← All articles

Why Is Ice Building on My A/C Unit’s Pipes?

March 31, 2017

So your AC stopped blowing cold air and after investigating, you found ice on your AC unit’s refrigerant lines. And now you’re wondering if that’s normal.

Unfortunately, ice anywhere on your AC unit is definitely not normal. Now, ice build-up on your unit can happen if you happen to be running your AC in sub 65 degree weather, but we’ll assume you aren’t.

So, If you have ice building on your AC refrigerant lines, you have one of the following 2 problems:

  • Restricted airflow over evaporator coils

  • Low refrigerant levels

Not sure which problem you have? Don’t worry. We’ll explain both of these problems, why they lead to a frozen AC and what you can do to fix the problem.

Need a professional ASAP? Just contact us and we’ll send one over to inspect and repair your AC.

Restricted airflow can cause ice build-up on your AC unit

Frozen evaporator coils

When your AC doesn’t “breathe” in enough air, the part that actually cools the air (the evaporator coil) gets too cold and eventually freezes over.

Here’s why: The evaporator coil is basically a large web of refrigerant coils. And the refrigerant inside those coils can reach temperatures as low as 10-20 degrees Fahrenheit. Now, normally, there’s enough warm unconditioned air passing over those coils to prevent ice or frost build-up.

But when there’s not enough warm air passing over your evaporator coils, the evaporator will quickly ice over (and ice will travel along the refrigerant lines). And the ice builds even faster as humid air hits the coils, condenses and freezes.

Problems that can lead to restricted airflow include:

  • A clogged air filter

  • Collapsed air ducts

  • Dirt on your evaporator coil

  • Blower fan problems

  • Closed or blocked vents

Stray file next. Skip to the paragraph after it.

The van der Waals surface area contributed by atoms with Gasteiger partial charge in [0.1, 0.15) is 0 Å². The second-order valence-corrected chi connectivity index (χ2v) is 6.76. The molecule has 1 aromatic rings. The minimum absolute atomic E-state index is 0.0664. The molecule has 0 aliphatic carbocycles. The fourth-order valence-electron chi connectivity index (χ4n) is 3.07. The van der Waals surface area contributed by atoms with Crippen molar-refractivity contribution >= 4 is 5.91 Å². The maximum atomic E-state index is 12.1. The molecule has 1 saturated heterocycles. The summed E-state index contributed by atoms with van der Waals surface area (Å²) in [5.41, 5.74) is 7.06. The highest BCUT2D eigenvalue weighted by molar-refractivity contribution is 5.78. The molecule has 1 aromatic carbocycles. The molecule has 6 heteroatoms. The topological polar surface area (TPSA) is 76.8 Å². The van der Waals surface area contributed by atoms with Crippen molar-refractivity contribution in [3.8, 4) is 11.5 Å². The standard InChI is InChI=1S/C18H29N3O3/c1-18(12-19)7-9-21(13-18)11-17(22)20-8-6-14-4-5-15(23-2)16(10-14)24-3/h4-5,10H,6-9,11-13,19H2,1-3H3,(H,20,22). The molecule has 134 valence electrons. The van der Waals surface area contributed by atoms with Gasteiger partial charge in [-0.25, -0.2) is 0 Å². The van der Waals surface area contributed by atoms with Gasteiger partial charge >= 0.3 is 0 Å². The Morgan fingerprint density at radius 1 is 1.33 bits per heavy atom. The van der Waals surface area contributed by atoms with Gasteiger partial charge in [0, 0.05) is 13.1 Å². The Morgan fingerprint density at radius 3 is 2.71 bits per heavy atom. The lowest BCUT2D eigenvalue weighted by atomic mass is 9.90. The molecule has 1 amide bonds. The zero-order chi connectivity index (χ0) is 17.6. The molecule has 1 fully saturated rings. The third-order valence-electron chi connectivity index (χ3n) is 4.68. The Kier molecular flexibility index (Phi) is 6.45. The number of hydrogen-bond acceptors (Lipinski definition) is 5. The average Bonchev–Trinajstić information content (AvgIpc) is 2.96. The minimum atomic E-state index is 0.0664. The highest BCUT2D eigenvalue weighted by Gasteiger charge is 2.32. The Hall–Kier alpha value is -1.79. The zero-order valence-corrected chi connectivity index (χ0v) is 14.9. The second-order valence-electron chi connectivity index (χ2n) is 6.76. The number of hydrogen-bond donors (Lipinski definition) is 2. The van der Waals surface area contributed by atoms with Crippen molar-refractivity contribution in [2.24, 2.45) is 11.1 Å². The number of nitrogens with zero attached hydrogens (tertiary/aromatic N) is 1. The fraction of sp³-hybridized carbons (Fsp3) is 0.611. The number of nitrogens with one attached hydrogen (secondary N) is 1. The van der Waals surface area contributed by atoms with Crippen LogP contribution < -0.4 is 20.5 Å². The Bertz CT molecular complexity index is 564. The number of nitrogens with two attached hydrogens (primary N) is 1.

What to do:

  • Move the thermostat setting from COOL to OFF immediately.

  • Turn the thermostat fan setting to “ON” and wait 3 to 4 hours before turning your unit back on. The ON setting runs the fan even when the AC itself isn’t cooling. So, the fan helps draw in warm unconditioned air from your home and blows it over those cold coils to speed up the thawing process.

  • Check your air filter. Replace it if it looks like the filter to the right in the pic below.

  • Check all return vents. Make sure that they’re open and not blocked by furniture/drapes/etc. 
  • Have a professional inspect and repair your AC. If you’ve checked for the problems above and haven’t yet found the reason your AC is freezing, have a professional take a look at your system, find the problem and repair it.

Low refrigerant levels can cause ice build-up on your AC unit

Your AC uses a special chemical called refrigerant to absorb heat from inside your home and transfer that heat outdoors. But if refrigerant levels drop, the refrigerant pressure inside your evaporator coil drops as well. And when the pressure drops so does its temperature. Eventually, the low refrigerant temperatures cause ice to form on evaporator coils.

Only one thing causes your AC’s refrigerant levels to drop: a refrigerant leak.

You see, your refrigerant is housed inside a closed circuit of copper coils and unlike gas in a car, refrigerant never gets “used up”. So if you have low refrigerant levels, the only explanation is that refrigerant has found a way to escape (i.e. via a hole in your refrigerant coils).

Signs of a refrigerant leak include:

  • A hissing or bubbling noise somewhere along the refrigerant lines

  • You feel warm air from your vents

  • Higher-than-usual electric bills

What to do:

  1. Turn your thermostat setting from COOL to OFF immediately.

  2. Turn the thermostat fan setting to “ON” and wait 3 to 4 hours for the entire system to thaw.

  3. Have a professional repair your AC system if you think you have a refrigerant leak. Refrigerant is a toxic chemical that can only be handled by certified professionals.

Note: Beware contractors who recharge your system without repairing the leak first. If they don’t first repair the leak, you’ll find yourself paying for another refrigerant recharge very soon (and refrigerant is pricey).

Need a Denver tech to inspect your frozen AC?

Need help determining what’s causing your AC to freeze up? We can help.

Just contact us and we’ll send an experienced tech over right away.

Related reading: